50 years before The Martian, this piece of survival adventure was brought to screen by director and special effects great Byron Haskin (War of the Worlds). But where The Martian was all about sciencing the hell of out of stuff, Robinson Crusoe is more like Cast Away, surviving on luck, happenstance, and a serious dose of colonial mentality. OK, not all of that is Cast Away, I was referring mostly to the surviving parts.
While Crusoe won’t win any science, or even acting awards, there is something compelling in its portrayal, especially given when it was made. Paul Mantee must solve challenge after challenge to survive on Mars after being stranded. You’d be forgiven thinking the lead for this tale was going to be Adam West as he is much more recognizable in the current times thanks to Batman and Family Guy. In addition to being a familiar face, for some reason he also dominates the opening of the film which is weird structurally.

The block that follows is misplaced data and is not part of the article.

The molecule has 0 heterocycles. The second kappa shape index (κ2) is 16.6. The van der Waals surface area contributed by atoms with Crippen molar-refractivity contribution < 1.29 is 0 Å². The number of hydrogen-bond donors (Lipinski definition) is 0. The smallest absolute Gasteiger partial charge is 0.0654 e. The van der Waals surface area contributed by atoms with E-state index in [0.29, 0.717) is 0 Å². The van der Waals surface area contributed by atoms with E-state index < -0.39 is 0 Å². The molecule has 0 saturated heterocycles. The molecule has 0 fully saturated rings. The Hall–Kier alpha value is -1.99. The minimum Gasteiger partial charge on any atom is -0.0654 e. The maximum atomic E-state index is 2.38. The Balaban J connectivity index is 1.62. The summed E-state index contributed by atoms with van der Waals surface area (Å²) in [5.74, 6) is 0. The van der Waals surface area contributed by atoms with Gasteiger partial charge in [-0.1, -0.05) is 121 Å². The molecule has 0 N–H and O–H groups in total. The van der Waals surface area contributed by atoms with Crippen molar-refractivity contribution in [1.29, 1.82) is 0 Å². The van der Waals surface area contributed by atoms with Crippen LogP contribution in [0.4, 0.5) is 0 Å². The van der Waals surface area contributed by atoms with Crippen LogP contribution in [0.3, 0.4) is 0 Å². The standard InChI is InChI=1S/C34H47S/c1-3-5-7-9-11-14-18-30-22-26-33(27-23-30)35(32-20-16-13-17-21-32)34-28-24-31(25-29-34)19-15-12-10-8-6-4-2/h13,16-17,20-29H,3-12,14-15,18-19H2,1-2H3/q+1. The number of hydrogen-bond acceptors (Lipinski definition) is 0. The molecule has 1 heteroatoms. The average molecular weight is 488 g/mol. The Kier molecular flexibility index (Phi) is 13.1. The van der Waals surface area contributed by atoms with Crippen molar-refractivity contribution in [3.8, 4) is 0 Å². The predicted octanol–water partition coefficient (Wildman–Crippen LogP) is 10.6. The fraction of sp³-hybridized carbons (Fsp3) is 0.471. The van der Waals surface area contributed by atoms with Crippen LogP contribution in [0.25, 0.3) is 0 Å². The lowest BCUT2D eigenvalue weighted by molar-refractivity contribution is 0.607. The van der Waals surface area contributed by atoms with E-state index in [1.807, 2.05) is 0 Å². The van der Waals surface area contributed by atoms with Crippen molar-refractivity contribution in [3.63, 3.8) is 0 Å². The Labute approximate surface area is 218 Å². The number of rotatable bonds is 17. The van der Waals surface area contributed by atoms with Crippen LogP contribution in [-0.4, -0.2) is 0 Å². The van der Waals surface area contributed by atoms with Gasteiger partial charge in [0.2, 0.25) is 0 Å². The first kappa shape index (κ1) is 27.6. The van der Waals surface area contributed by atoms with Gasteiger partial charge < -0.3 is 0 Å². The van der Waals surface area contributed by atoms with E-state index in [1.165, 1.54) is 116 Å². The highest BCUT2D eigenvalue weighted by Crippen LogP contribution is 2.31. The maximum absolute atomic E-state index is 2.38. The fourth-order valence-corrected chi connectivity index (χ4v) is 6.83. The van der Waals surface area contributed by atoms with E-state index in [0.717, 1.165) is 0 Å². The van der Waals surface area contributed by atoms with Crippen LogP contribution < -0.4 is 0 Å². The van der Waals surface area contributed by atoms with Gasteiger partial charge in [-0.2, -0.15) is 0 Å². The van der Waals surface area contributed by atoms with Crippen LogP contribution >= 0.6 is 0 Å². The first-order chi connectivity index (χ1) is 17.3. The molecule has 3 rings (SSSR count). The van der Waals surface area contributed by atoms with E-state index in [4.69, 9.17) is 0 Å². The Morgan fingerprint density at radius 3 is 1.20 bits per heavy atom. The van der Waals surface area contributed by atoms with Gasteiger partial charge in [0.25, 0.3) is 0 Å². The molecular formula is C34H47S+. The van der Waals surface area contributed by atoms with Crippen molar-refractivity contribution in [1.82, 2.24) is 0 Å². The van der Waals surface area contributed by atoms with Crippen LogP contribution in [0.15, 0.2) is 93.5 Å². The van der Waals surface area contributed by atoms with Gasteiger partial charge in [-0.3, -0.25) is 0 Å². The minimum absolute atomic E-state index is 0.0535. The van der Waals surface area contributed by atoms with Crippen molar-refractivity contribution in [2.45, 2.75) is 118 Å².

Given the title, it should be no surprise that Friday shows up in the guise of Victor Lundin. He, along with the surviving monkey who, for some reason got to take a trip to Mars with Mantee and West for experiments, fight the elements and unseen enemies to make it to a rather abrupt and unlikely conclusion. Friday’s role is subtle, pushing back against some of the colonialism in Mantee and the audience in quiet ways, but never really rising above the noble savage in the script.
So why spend time with this you ask? Well first, the Criterion restoration is pretty incredible; the visuals are crisp and clean, though, admittedly, some of the sound levels are a bit loud. The story itself is universal, in terms of survival against the elements and the unknown. And, perhaps because of the highly clinical response to the dangers, the result is less melodramatic and more a fascinating puzzle. Certainly to modern audiences aspects of the discoveries and solutions are laughable, but this film was made after we’d barely gotten into orbit and not long after the Cuban Missile Crisis. We really didn’t know much about Mars at the time, though more than the script might suggest, and we were deep into the Cold War. While it is admittedly more a curio than a great film, the experience is a fascinating look back to a time not all that long ago and, honestly, not a bad evening for popcorn.